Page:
Happy Cake

From Wikipedia, the free encyclopedia
Jump to: navigation, search
Happy Cake
Type Cake
Place of origin United States
Region or state Hawaii
Creator Dick Rodby
Main ingredients Pineapple, macadamia nuts, coconut
Cookbook:Happy Cake  Happy Cake

Happy Cake is a tropical cake made in Hawaii. It is often referred to as Hawaii’s version of a fruit cake.[1]  The Happy Cake is made from pineapple, macadamia nuts, and coconut.

History[edit]

The Happy Cake was invented at Kemo’o Farms Restaurant in Wahiawa, Hawaii in 1967 by Dick Rodby,[2] owner of the restaurant famous for live Hawaiian music.[3] The restaurant was also featured as ‘Choys’ tavern in the Frank Sinatra film, From Here to Eternity.

Surrounded by pineapple fields, Rodby was inspired to create his own version of a Hawaiian Fruit Cake and named it the Happy Cake registering the trademark ‘Happy Cake’ in September 1969.[4] Cakes were ordered from all over the country as a gifts and were popular in Hawaiian themed parties.[5][6]

Ingredients[edit]

The Happy Cake is a dense cake, made from local pineapple, macadamia nuts, and coconut.[7]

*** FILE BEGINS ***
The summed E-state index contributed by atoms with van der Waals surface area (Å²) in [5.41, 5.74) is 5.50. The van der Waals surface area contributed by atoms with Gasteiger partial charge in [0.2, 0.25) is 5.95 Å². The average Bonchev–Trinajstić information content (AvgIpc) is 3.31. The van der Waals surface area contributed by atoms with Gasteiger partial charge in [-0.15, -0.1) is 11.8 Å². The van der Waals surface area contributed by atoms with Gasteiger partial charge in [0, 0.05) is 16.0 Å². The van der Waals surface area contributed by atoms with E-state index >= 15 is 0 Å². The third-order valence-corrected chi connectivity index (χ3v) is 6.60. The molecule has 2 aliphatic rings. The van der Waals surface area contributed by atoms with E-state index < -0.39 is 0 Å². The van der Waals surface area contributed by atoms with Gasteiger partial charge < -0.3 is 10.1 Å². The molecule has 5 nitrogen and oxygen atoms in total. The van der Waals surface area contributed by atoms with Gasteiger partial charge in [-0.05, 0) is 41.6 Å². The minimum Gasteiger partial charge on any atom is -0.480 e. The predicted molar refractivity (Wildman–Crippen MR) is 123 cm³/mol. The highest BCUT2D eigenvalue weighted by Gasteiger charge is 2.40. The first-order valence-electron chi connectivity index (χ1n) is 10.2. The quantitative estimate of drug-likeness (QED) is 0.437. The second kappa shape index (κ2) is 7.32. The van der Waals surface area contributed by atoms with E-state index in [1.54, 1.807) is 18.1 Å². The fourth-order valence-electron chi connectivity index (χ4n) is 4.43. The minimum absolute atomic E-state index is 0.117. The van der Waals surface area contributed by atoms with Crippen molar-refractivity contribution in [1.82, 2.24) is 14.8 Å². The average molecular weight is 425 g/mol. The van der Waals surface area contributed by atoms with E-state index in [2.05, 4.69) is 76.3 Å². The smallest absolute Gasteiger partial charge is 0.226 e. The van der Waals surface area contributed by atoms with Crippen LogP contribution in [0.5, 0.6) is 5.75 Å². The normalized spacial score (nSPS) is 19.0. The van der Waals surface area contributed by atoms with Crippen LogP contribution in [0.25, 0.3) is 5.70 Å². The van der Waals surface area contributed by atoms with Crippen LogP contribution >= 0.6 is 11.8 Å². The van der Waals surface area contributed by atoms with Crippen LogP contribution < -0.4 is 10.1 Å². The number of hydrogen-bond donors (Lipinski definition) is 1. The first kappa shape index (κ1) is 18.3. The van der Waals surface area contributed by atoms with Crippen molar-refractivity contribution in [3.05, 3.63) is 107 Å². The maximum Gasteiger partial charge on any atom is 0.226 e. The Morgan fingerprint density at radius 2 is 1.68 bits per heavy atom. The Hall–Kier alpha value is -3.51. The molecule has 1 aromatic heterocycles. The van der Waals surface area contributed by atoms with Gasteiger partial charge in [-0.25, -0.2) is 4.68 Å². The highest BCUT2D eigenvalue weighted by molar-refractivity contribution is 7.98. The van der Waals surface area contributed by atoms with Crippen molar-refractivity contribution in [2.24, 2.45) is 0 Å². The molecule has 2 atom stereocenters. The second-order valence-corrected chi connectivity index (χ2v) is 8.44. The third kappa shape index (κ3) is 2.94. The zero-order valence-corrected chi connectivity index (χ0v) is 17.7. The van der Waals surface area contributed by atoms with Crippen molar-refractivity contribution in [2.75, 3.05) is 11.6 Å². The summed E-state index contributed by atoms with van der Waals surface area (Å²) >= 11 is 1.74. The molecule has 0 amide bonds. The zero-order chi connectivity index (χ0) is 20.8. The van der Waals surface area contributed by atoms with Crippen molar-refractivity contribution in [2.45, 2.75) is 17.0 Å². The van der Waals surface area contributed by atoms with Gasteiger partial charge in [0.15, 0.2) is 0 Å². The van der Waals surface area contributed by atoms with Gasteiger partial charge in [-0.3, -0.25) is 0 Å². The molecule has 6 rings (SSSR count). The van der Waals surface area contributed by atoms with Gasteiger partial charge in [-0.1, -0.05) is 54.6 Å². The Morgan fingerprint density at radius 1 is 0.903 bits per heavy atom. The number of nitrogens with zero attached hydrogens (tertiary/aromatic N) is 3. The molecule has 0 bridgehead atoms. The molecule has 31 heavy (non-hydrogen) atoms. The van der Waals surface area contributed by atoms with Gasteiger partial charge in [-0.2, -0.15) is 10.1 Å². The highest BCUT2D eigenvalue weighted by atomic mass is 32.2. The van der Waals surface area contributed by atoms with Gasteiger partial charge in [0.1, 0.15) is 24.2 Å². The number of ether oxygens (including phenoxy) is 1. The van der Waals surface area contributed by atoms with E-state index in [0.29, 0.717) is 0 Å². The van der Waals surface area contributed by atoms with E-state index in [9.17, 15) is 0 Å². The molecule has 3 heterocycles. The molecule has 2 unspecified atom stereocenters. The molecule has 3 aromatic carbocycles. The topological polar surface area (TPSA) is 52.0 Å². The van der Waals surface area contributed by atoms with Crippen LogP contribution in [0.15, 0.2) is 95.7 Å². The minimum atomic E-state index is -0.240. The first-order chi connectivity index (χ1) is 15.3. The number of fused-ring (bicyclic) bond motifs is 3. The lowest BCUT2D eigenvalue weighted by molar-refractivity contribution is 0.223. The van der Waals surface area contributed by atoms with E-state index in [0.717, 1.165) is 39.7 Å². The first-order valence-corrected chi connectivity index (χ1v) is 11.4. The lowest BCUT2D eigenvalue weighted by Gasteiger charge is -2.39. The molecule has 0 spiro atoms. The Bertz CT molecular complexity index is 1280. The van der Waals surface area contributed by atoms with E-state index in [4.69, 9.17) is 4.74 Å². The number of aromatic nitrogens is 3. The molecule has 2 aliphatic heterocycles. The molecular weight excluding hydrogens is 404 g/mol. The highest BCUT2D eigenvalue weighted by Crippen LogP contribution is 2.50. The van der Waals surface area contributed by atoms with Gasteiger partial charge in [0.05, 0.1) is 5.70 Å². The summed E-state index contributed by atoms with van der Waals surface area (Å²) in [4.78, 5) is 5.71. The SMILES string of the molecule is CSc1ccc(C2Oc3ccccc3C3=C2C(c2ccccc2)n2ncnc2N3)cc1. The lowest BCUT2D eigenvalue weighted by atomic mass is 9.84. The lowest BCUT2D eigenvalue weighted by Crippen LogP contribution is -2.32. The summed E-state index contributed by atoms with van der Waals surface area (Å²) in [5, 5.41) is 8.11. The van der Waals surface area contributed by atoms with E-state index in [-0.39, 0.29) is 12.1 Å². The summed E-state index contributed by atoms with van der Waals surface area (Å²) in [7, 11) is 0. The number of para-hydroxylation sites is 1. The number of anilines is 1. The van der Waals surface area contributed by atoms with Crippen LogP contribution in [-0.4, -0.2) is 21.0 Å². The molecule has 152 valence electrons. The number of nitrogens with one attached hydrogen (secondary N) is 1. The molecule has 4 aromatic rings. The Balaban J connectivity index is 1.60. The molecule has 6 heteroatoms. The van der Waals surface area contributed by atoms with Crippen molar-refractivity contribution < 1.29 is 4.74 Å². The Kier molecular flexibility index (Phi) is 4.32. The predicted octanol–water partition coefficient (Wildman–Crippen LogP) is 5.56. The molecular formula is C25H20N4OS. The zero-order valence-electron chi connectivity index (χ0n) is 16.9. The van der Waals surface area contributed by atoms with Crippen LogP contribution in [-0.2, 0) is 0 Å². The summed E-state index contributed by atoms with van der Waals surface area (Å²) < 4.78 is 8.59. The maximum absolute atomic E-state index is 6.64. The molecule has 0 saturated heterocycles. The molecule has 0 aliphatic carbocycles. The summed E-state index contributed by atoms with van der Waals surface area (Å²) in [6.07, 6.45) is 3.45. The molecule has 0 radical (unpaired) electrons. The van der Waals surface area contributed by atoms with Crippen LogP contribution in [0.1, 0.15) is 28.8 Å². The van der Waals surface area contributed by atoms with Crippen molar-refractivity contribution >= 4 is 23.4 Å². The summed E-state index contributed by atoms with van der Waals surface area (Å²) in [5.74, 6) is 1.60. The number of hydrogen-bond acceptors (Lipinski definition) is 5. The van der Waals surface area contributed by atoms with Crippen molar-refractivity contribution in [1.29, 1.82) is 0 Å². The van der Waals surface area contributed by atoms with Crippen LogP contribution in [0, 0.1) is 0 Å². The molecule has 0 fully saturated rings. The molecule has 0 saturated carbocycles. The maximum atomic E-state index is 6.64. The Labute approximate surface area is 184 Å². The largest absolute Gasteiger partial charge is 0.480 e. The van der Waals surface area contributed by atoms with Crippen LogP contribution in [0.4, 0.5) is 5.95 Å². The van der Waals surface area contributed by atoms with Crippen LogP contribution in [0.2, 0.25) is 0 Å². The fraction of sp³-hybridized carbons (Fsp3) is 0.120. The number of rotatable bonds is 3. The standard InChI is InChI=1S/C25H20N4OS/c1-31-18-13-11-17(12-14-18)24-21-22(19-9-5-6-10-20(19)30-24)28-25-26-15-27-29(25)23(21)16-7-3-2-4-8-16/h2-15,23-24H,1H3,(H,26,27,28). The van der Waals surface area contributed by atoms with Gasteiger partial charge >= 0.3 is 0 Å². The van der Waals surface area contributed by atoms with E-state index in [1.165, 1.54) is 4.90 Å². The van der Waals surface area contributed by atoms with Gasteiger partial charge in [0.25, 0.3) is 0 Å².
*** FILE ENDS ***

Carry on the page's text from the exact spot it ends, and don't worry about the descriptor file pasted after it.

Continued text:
Fame[edit]

  • Over the years customers have included presidents[8] and Hollywood elite.[9][10][11]
  • Rodby opened a sister restaurant in California in 1982 to also promote and sell the Hawaiian Happy Cake.[12]
  • Baked in Honolulu, the Happy Cake still remains popular with local Hawaiians.[13][14]

References[edit]

  1. ^ Kasher, Robert (2005). Tropical Bob’s Where to Eat in Hawaii. Perpetual Summer Publishing. P. 86. ISBN 0-9734333-2-9
  2. ^ "Richard Rodby Obituary: View Obituary for Richard Rodby by Borthwick Mortuary, Honolulu, HI". Obits.dignitymemorial.com. Retrieved 2012-03-22. 
  3. ^ "Hall of Fame Photo Gallery". Hmhof.org. Retrieved 2013-11-02. 
  4. ^ [1][dead link]
  5. ^ ”Benefit Features Polynesian Theme” The Daily Register, Red Bank – Middleton, New Jersey. August 1st, 1972. P. 11. Retrieved 2012-02-13.
  6. ^ "Luau Cake Ideas". Enjoyhawaiivacations.com. Retrieved 2013-11-02. 
  7. ^ "Happy Cakes Live Up To Their Name". Govisithawaii.com. 2009-11-13. Retrieved 2012-03-22. 
  8. ^ "Field Guide: Samsung Plaza - Honolulu Magazine - March 2011 - Hawaii". Honolulu Magazine. Retrieved 2013-11-02. 
  9. ^ "The Magazine of Hawaiian Airlines - Current Issue". Hana Hou. Retrieved 2013-11-02. 
  10. ^ "Hawaiian Happy Cakes". Reallyhawaiian.com. Retrieved 2013-11-02. 
  11. ^ "Frank Sinatra Cake Designs, Decorating Ides and Pictures". Cakechannel.com. Retrieved 2013-11-02. 
  12. ^ Lodi News Sentinel, November 10, 1982. P. 11. Retrieved 2012-02-07.
  13. ^ "StarBulletin.com | Features | /2005/12/14/". Archives.starbulletin.com. Retrieved 2013-11-02. 
  14. ^ "The new Keeaumoku | The Honolulu Advertiser | Hawaii's Newspaper". The Honolulu Advertiser. 2010-02-19. Retrieved 2013-11-02. 

External links[edit]

Official website